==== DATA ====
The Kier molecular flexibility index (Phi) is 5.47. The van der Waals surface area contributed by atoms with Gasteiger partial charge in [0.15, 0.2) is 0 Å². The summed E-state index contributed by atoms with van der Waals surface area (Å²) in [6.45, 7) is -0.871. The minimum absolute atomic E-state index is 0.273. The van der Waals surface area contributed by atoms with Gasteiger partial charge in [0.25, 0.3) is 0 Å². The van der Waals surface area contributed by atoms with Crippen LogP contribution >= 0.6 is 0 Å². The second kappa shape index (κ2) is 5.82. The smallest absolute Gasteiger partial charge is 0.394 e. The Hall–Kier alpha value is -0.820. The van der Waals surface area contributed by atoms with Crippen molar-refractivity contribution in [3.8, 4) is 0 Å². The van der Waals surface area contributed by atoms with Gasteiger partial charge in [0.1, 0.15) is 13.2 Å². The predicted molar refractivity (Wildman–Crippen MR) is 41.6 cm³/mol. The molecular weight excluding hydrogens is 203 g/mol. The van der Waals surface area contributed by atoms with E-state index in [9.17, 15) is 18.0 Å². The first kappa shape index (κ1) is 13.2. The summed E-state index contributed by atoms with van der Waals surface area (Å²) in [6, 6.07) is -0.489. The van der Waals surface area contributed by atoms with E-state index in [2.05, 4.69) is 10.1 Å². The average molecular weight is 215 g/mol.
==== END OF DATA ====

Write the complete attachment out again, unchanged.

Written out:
The Kier molecular flexibility index (Phi) is 5.47. The van der Waals surface area contributed by atoms with Gasteiger partial charge in [0.15, 0.2) is 0 Å². The summed E-state index contributed by atoms with van der Waals surface area (Å²) in [6.45, 7) is -0.871. The minimum absolute atomic E-state index is 0.273. The van der Waals surface area contributed by atoms with Gasteiger partial charge in [0.25, 0.3) is 0 Å². The van der Waals surface area contributed by atoms with Crippen LogP contribution >= 0.6 is 0 Å². The second kappa shape index (κ2) is 5.82. The smallest absolute Gasteiger partial charge is 0.394 e. The Hall–Kier alpha value is -0.820. The van der Waals surface area contributed by atoms with Crippen molar-refractivity contribution in [3.8, 4) is 0 Å². The van der Waals surface area contributed by atoms with Gasteiger partial charge in [0.1, 0.15) is 13.2 Å². The predicted molar refractivity (Wildman–Crippen MR) is 41.6 cm³/mol. The molecular weight excluding hydrogens is 203 g/mol. The van der Waals surface area contributed by atoms with E-state index in [9.17, 15) is 18.0 Å². The first kappa shape index (κ1) is 13.2. The summed E-state index contributed by atoms with van der Waals surface area (Å²) in [6, 6.07) is -0.489. The van der Waals surface area contributed by atoms with E-state index in [2.05, 4.69) is 10.1 Å². The average molecular weight is 215 g/mol.